Perhaps you are thinking our clothes match each other's every day (or that we actually iron them). That I always wear makeup, or that my hair always cooperates, even in 99% humidity. Maybe you think that our kids all get along all the time, always do their chores without being reminded, or that they always have great attitudes. That my husband and I never disagree. That our home is immaculate. Maybe you think we’re…perfect.
We are real people.
Whew!I would sure hate for that to happen! Just in case you hadn’t caught it from reading the minutiae of our lives, I thought I’d better remind you:
We get up in the morning and wish someone else had done the dishes last night. Our shower stall gets moldy gunk between the tiles. Our kids fight, pick their noses, and forget to feed the dog. I am never finished with the laundry, and there is always an inordinate amount of debris that needs to be picked up in the living room. My husband and I have had some very heated debates about the best way to discipline our kids. I struggle with anger, frustration, exhaustion, and self-pity.
Hard as I strive to live out my life, authentically following Christ, I will never be a perfect a woman, wife, or mother. I get tired. I make mistakes. Sometimes I completely mess it up.
I’ve often thought, Why can’t I just plug in a formula? It seems like God would have so much less work to do if He would tell me exactly what to do and when. This trial-and-error business is just not efficient. Wouldn’t it be easier if we could just go straight to heaven, and not have to mess with making so many wrong moves here on earth?
Wouldn't you know, not long ago, while deep in this mental pothole, I stumbled across a tiny phrase. It was tucked unassumingly in the middle of one of the Bible’s greatest treatises on discipline (one I’ve recited often as a parent), in Hebrews 12. I could visualize the writer, graciously remembering his earthly father in this passage (v. 10):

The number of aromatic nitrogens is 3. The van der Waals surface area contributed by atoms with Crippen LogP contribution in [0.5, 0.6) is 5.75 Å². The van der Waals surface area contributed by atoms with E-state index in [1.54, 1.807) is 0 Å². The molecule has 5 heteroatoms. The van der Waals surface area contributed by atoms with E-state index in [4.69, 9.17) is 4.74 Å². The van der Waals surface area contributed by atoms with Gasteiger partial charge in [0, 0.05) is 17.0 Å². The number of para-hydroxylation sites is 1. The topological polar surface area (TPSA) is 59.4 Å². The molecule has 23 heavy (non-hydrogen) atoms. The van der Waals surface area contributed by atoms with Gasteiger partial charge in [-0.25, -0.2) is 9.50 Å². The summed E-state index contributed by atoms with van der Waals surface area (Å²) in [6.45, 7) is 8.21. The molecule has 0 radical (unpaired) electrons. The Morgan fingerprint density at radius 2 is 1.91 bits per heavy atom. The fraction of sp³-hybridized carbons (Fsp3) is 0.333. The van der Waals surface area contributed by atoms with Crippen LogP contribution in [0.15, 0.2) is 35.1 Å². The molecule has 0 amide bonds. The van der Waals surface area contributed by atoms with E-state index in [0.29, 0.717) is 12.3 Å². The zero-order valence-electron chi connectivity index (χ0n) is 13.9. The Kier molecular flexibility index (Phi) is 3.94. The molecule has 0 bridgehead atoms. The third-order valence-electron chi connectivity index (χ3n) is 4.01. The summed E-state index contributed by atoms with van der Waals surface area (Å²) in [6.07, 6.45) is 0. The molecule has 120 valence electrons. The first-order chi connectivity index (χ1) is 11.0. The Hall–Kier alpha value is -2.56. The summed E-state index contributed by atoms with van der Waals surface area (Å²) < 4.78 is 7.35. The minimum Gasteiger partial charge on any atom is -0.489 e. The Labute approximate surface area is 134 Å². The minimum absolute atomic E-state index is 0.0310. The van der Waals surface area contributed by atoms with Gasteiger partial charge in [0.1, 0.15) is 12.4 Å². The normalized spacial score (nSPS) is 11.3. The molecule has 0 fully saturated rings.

Our fathers disciplined us for a little while as they thought best…You have GOT to be kidding! As they thought best? Didn't he mean to say, "As God thought best?" Surely there's some mistake. Maybe it should have said, "As the experts thought best." Hmm. I read it in every version I could get my hands on. No mistake. The King James Version even gives it an almost capricious flair: It says they “chastened us after their own pleasure.”
I’ve thought about that phrase for weeks now. I can’t get it out of my head. It seems so…so irresponsible! There is an element of unpredictability – risk – there. How could God be so willing to take a chance, knowing that, at any moment, there's an awfully good likelihood I'm going to blow it?
And yet, the fact is, we are all doing family life “as we think best” – using the faith and knowledge we have right now, and applying it (or sometimes not) in the routine, everyday activities of our lives. On the job training. Yep.
Doesn’t God know that my “best” parenting skills are inferior to someone else’s - and yet He still chose to give me these children? That I'm not that great a cook? That sometimes my best is tired? That, when I look back, I might realize even my best judgment was more “after my own pleasure” than after His?
God’s intentional decision to accept me, just as I am, and (even scarier!) to trust me enough to be part of running a family “as I think best,” is very humbling.
And yet, very empowering.
Knowing just how far I am from perfection shouldn’t stop me from engaging in the moment, and doing my best, right here in my home. From finding out what God’s Word says about my priorities, and asking His help in arranging my life in line with them. From making decisions for my family that reflect a desire to show them - even in my limited understanding – God and His character.
I can lift up my humble efforts to know Him and to obey Him. To trust Him - the One who knows best. And even when my “best” misses the mark, He is there, offering forgiveness.
Are you trying to be perfect, or are you willing to offer God your best, whatever that is?
But we have this treasure in earthen vessels, that the excellence of the power may be of God and not of us.
2 Corinthians 4:7 Let us fix our eyes on Jesus, the author and perfecter of our faith.